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I found that a subdomain of a site leaks all cookies of the site due to improper error handling. Now, I found that this site does not have X-Frame Options Header in it. So, I put this subdomain in the iframe tag and it starts working. However, is there any way to access the contents inside it? Or any other way to exploit this as an account takeover?

  • not normally, no; separate domains are blocked by SOP. – dandavis Mar 17 '20 at 18:27
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Is there any way to access the contents of a cross domain iframe

Not programmatically (see below for another approach), as the same origin policy will not allow this. If it did, that would be cause for alarm, not just in your situation. An attacker could steal CSRF tokens and perform arbitrary actions, read all data the user has access to, etc.

I found that a subdomain of a site leaks all cookies of the site due to improper error handling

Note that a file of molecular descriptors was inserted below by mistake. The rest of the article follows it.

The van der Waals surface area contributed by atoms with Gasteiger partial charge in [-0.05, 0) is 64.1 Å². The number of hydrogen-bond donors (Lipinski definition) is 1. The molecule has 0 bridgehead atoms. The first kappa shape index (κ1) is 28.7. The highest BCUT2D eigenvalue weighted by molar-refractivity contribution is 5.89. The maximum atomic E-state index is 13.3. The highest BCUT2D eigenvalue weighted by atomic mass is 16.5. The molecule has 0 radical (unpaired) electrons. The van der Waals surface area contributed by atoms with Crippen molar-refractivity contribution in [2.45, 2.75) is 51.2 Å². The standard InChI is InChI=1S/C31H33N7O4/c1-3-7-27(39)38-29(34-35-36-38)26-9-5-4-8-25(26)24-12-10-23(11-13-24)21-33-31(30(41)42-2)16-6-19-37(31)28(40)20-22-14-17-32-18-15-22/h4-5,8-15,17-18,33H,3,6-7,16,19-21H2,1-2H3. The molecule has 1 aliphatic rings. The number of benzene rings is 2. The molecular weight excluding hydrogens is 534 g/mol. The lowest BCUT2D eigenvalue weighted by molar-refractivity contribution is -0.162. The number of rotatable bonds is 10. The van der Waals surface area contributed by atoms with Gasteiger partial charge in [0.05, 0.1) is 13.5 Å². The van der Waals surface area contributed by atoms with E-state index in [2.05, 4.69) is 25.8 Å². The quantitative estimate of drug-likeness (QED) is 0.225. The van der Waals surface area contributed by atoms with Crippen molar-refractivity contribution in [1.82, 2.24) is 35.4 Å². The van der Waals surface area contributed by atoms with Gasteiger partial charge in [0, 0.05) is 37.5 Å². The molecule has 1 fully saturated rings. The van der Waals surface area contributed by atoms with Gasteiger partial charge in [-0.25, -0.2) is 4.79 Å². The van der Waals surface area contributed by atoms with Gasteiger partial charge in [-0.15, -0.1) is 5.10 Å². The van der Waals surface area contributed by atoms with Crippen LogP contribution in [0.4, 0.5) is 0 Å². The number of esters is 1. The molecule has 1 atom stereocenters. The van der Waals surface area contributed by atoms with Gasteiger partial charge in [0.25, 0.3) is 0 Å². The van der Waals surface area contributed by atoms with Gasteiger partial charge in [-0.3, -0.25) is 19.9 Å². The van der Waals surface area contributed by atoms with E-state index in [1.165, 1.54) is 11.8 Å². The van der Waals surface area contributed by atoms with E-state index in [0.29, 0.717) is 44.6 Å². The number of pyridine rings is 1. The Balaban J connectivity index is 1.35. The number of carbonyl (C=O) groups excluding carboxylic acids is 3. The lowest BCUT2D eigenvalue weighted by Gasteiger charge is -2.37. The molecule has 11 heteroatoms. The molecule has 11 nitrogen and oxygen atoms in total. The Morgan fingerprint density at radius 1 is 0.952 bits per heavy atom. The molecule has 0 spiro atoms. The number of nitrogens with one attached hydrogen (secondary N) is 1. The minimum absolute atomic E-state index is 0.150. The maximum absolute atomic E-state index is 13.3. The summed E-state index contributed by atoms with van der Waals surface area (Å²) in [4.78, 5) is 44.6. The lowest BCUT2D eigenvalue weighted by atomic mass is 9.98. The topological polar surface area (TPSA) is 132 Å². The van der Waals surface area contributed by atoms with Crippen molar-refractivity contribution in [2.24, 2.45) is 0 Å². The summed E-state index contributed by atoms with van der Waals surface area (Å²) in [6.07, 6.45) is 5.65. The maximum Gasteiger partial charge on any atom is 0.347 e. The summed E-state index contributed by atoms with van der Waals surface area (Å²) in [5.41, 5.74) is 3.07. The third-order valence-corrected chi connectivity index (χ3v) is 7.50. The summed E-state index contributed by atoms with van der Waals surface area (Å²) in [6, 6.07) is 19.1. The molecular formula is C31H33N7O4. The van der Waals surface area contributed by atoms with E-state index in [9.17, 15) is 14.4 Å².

This definitely violates best practices, but I wouldn't see it as a vulnerability. Preventing this is more a defense in depth issue (similar to httponly cookies).

Or any other way to exploit this as an account takeover?

You can combine the clickjacking issue with the cookie disclosure issue to potentially get a user to disclose the cookies to you by presenting a fake captcha with pieces of the cookie.

Basically, you create a bunch of little iframes - each containing one character of the cookie -, which you can then rearrange and distort so they look like a captcha. You then get the session cookie when a user "solves" the captcha.

Depending on the length of the session ID, more than one captcha may be required.

See this paper for a detailed description and this article for a real-world example.

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